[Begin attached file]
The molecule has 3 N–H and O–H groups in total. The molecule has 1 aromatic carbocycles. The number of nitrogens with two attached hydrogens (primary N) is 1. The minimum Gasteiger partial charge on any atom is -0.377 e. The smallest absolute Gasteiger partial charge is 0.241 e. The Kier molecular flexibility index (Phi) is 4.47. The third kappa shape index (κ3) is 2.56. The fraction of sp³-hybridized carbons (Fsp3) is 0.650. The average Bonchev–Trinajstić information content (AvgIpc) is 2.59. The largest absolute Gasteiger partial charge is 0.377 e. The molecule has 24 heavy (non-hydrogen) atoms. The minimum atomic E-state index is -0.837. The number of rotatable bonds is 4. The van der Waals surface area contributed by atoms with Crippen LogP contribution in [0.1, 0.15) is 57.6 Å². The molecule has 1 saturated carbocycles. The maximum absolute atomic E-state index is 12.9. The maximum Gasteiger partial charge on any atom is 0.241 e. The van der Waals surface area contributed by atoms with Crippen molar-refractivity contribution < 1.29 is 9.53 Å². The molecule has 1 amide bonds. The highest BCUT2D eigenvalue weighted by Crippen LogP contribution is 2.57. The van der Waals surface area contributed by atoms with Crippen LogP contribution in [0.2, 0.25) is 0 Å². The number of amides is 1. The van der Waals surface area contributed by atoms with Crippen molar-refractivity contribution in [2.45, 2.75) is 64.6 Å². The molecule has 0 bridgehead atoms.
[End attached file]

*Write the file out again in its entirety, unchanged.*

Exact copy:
The molecule has 3 N–H and O–H groups in total. The molecule has 1 aromatic carbocycles. The number of nitrogens with two attached hydrogens (primary N) is 1. The minimum Gasteiger partial charge on any atom is -0.377 e. The smallest absolute Gasteiger partial charge is 0.241 e. The Kier molecular flexibility index (Phi) is 4.47. The third kappa shape index (κ3) is 2.56. The fraction of sp³-hybridized carbons (Fsp3) is 0.650. The average Bonchev–Trinajstić information content (AvgIpc) is 2.59. The largest absolute Gasteiger partial charge is 0.377 e. The molecule has 24 heavy (non-hydrogen) atoms. The minimum atomic E-state index is -0.837. The number of rotatable bonds is 4. The van der Waals surface area contributed by atoms with Crippen LogP contribution in [0.1, 0.15) is 57.6 Å². The molecule has 1 saturated carbocycles. The maximum absolute atomic E-state index is 12.9. The maximum Gasteiger partial charge on any atom is 0.241 e. The van der Waals surface area contributed by atoms with Crippen molar-refractivity contribution < 1.29 is 9.53 Å². The molecule has 1 amide bonds. The highest BCUT2D eigenvalue weighted by Crippen LogP contribution is 2.57. The van der Waals surface area contributed by atoms with Crippen LogP contribution in [0.2, 0.25) is 0 Å². The number of amides is 1. The van der Waals surface area contributed by atoms with Crippen molar-refractivity contribution in [2.45, 2.75) is 64.6 Å². The molecule has 0 bridgehead atoms.